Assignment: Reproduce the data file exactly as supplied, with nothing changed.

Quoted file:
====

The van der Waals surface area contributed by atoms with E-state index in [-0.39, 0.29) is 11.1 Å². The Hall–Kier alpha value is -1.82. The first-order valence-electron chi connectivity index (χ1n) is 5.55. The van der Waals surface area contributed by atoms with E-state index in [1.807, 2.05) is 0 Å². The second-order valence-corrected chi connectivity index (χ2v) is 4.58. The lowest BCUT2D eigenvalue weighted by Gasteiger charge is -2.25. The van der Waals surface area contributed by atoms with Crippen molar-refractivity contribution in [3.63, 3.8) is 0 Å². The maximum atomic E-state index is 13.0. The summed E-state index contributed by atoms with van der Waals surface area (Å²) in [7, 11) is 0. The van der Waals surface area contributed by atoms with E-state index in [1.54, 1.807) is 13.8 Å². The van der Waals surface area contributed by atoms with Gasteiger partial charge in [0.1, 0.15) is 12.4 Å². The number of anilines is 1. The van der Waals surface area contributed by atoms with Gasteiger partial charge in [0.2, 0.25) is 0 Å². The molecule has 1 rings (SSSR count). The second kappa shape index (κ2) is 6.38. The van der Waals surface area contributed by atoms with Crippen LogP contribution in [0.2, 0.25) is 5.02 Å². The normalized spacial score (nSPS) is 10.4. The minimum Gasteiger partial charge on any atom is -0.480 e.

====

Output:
The van der Waals surface area contributed by atoms with E-state index in [-0.39, 0.29) is 11.1 Å². The Hall–Kier alpha value is -1.82. The first-order valence-electron chi connectivity index (χ1n) is 5.55. The van der Waals surface area contributed by atoms with E-state index in [1.807, 2.05) is 0 Å². The second-order valence-corrected chi connectivity index (χ2v) is 4.58. The lowest BCUT2D eigenvalue weighted by Gasteiger charge is -2.25. The van der Waals surface area contributed by atoms with Crippen molar-refractivity contribution in [3.63, 3.8) is 0 Å². The maximum atomic E-state index is 13.0. The summed E-state index contributed by atoms with van der Waals surface area (Å²) in [7, 11) is 0. The van der Waals surface area contributed by atoms with E-state index in [1.54, 1.807) is 13.8 Å². The van der Waals surface area contributed by atoms with Gasteiger partial charge in [0.1, 0.15) is 12.4 Å². The number of anilines is 1. The van der Waals surface area contributed by atoms with Gasteiger partial charge in [0.2, 0.25) is 0 Å². The molecule has 1 rings (SSSR count). The second kappa shape index (κ2) is 6.38. The van der Waals surface area contributed by atoms with Crippen LogP contribution in [0.2, 0.25) is 5.02 Å². The normalized spacial score (nSPS) is 10.4. The minimum Gasteiger partial charge on any atom is -0.480 e.